ST. LOUIS, MISSOURI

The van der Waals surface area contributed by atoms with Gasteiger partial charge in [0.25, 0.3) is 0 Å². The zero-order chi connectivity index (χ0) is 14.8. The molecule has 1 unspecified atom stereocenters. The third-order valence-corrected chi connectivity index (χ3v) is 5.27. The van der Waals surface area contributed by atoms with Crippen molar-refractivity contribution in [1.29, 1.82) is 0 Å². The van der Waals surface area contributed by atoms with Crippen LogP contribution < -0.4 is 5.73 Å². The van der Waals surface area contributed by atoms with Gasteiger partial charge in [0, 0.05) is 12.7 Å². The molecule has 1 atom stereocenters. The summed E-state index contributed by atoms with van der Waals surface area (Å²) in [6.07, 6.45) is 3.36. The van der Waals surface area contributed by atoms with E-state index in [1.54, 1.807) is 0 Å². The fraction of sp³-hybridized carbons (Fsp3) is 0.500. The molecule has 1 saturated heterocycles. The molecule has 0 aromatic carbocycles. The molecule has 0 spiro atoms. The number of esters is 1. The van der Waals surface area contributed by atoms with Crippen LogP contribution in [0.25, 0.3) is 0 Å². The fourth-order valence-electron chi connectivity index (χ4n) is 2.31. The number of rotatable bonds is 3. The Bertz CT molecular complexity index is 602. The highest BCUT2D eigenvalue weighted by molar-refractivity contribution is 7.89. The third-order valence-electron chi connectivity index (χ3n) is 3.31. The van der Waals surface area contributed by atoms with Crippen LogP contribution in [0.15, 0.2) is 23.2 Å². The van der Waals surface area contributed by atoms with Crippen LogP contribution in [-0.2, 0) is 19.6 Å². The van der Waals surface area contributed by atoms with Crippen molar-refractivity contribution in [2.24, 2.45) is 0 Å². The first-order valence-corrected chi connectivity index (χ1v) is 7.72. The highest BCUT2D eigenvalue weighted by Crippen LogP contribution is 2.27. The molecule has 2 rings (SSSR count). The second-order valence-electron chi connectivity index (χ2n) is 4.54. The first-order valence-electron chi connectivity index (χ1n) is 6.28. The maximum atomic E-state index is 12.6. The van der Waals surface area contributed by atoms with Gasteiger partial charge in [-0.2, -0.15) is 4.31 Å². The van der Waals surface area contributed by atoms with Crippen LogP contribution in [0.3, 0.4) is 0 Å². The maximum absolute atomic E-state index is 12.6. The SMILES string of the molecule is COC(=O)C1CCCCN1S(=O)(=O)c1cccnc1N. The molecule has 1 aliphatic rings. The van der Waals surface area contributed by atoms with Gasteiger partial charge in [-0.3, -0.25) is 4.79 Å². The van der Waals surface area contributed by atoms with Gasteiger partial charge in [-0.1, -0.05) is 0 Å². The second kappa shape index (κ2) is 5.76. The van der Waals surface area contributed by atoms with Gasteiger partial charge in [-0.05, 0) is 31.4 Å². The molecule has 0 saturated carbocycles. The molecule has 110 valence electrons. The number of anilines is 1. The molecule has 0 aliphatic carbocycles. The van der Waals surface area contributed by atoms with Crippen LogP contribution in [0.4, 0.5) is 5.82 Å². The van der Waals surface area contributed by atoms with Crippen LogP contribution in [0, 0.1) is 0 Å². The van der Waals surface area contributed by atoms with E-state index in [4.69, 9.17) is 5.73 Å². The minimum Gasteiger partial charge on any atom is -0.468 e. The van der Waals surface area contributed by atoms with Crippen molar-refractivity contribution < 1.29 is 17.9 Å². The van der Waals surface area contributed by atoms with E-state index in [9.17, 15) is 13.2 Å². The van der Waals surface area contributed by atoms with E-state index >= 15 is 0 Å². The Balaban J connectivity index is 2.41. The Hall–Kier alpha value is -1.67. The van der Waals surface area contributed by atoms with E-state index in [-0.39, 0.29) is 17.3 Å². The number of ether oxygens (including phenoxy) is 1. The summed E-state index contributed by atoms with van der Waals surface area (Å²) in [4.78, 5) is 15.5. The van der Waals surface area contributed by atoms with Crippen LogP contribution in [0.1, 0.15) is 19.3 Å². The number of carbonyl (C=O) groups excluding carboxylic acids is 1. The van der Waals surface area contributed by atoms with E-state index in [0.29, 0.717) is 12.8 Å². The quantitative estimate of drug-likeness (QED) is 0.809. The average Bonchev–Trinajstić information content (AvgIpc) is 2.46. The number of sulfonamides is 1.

The Old North St. Louis restoration group was looking to revitalize their neighborhood. So, our proposal was designed to be a beacon of hope for the community. The result was this net zero, economically viable space for learning.